Seven of the 12 lots, where the control center area site would be located, are between a portion of Remedios Avenue and Joanna Street, as shown in public records and a survey provided to Commissioners Court that the engineering firm of Mejia & Rose, Inc., conducted on Dogleg Park LLC’s behalf. The survey is dated July 3.

Dogleg Park’s petition for the closure of a portion of the two streets, which allows for the joinder of the tracts of land, was posted at least 20 days before Thursday’s scheduled public hearing at the Cameron County Courthouse in Brownsville, at the intersection of San Martin Boulevard and Joanna Street, and at the Bait Stand at the intersection of LBJ Boulevard and Hwy 4.

No one spoke during the public hearing. Cascos, Benavides and Hernandez approved the petition. Pct. 3 Commissioner David Garza and Pct. 4 Commissioner Dan A. Sanchez did not attend the meeting.

“The closure of the portions of the streets is just part of the overall package that we are doing. We will follow protocol at all times, then weigh requests with the overall plan that we believe is in our best interest,” the judge said.

The rest of Remedios and Joanna streets were left intact, not blocking property owners from access to their lands.


The Commissioners Court on Thursday also approved a proposed memorandum of agreement with the Texas General Land Office (GLO) regarding temporary beach-access restrictions and closure due to space launch and flight activities.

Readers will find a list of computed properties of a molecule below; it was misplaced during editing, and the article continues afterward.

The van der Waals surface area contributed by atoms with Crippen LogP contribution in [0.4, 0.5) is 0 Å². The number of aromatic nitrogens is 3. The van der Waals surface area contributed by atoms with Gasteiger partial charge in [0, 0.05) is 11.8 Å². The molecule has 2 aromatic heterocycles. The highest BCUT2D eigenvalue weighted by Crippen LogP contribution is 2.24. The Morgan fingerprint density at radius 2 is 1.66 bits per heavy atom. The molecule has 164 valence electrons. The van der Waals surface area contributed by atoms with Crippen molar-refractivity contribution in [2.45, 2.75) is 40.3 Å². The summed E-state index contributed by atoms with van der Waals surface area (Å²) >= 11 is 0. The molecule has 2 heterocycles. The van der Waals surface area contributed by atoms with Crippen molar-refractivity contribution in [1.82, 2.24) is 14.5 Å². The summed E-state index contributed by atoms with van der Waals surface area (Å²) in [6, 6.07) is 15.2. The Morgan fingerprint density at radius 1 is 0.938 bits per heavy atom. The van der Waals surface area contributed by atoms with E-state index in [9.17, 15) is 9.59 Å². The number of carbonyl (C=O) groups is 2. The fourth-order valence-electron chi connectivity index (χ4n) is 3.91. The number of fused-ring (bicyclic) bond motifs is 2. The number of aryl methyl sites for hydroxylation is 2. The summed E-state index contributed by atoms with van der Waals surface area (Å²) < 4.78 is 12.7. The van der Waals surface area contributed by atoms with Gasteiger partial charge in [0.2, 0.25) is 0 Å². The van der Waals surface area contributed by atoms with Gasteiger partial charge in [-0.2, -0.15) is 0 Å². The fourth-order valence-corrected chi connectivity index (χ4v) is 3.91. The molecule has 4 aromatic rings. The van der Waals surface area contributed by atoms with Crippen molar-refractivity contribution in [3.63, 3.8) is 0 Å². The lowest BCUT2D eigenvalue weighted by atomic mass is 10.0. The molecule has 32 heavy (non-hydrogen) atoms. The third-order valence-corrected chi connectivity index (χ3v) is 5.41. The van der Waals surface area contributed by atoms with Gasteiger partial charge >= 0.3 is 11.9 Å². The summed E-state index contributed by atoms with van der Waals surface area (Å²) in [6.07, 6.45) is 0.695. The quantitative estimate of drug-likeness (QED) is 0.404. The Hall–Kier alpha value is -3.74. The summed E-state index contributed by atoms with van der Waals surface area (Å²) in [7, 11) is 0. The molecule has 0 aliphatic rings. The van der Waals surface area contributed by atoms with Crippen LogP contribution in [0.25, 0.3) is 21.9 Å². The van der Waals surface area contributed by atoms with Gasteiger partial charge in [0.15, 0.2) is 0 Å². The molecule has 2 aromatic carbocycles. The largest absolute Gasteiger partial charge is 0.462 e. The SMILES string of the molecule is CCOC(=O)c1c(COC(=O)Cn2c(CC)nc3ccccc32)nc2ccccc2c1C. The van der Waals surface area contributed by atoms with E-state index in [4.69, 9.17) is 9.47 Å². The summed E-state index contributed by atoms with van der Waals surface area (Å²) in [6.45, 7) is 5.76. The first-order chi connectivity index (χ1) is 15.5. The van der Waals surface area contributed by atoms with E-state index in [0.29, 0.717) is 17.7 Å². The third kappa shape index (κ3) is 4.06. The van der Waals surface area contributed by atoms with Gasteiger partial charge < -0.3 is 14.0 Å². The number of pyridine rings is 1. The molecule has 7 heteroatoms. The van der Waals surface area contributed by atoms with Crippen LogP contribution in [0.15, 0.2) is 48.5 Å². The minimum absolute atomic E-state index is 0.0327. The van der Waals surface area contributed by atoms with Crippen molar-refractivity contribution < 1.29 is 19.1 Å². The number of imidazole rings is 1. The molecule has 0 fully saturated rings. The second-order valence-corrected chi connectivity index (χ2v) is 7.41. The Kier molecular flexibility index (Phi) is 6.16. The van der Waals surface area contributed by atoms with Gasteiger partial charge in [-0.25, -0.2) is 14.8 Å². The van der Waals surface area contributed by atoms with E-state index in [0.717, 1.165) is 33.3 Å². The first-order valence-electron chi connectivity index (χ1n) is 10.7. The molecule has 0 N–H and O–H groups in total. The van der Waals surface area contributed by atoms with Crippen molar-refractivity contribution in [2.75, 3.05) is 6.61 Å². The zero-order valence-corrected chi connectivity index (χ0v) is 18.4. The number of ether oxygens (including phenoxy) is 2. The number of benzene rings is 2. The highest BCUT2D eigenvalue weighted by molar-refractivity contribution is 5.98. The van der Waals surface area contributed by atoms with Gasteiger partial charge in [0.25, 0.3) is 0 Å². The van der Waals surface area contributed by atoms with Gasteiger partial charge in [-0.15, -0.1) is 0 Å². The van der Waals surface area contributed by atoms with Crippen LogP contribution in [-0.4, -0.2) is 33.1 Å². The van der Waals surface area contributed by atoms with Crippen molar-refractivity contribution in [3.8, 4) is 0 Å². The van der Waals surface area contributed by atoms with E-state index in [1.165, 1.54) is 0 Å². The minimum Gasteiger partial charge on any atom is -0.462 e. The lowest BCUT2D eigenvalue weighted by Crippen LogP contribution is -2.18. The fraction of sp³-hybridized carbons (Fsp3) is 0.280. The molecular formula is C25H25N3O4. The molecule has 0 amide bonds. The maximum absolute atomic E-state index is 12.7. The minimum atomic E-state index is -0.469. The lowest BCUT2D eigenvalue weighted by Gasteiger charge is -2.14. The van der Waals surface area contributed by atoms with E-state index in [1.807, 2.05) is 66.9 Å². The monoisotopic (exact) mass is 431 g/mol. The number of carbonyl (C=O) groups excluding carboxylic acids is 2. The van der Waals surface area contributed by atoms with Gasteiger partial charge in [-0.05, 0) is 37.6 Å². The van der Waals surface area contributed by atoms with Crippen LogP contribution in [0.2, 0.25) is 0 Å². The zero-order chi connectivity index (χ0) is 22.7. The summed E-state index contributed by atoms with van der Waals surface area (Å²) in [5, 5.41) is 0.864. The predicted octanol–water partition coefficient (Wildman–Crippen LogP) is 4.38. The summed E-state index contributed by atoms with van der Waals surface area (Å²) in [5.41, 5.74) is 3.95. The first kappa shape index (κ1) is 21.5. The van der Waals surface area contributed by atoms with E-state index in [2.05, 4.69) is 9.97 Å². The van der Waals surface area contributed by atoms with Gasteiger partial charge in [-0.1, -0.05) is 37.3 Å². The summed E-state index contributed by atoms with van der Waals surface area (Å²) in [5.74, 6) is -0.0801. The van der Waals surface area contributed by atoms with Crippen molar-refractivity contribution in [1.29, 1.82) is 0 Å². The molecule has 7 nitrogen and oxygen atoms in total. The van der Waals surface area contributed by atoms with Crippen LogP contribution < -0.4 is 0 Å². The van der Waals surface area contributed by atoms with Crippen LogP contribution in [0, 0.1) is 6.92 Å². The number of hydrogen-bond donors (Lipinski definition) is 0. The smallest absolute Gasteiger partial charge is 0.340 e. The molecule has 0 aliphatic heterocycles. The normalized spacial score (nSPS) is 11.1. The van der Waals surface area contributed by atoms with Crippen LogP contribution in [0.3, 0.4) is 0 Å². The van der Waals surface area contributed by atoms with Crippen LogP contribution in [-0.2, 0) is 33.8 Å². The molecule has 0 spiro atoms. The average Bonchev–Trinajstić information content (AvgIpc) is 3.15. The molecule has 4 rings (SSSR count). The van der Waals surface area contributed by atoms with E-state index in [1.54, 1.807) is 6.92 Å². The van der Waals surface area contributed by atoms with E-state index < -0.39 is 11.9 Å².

The court also approved an amendment to its dune protection plan needed to accommodate spaceflight activities, which also will be presented to GLO for its approval.

The proposals note that the Texas Natural Resources Code Section 61.132 effective May 24 this year permits the GLO and county to enter into an agreement regarding terms under which Boca Chica Beach may be closed temporarily for space launches.

Documents state that pursuant to the Texas Natural Resources Code, and in order to protect the public health, safety and welfare, Commissioners Court by order may temporarily close a beach in proximity to a space flight launch site or access points to the beach on primary or backup launch dates.

It also is noted that the court would not be able to close a beach or access points on peak days — meaning the Saturdays and Sundays immediately before Memorial Day, Memorial Day, the Saturdays and Sundays that fall between Memorial Day and Labor Day, Labor Day, and July 4 — without GLO’s approval.

Furthermore, under the proposals, the county would ensure that alternative beach access at Isla Blanca Park, Andy Bowie Park and other access points within the county would remain open during closures related to space flight activities.

“The biggest issue was coming into an agreement with GLO in terms of beach closure. That was a big challenge so that we would not be in violation of the Open Beaches Act. It is something we have been addressing for months. When you are dealing with several agencies, everyone wants to make sure that the public’s interests are covered. I think we are good to go,” Cascos said.

“GLO still has to sign it. I hope we don’t have hiccups,” the judge added.


The Federal Aviation Administration has been analyzing the potential effects of SpaceX’s proposal to launch the Falcon 9 and Falcon Heavy orbital vertical launch vehicles and a variety of smaller reusable suborbital launch vehicles from the county site.

Price, the FAA spokesman, said that FAA and the Office of the Associate Administrator for Commercial Space Transportation (AST) is still responding to public comments from the draft Environmental Impact Statement and preparing the final EIS on SpaceX’s proposal.

He said that all the responses would be published in the final EIS.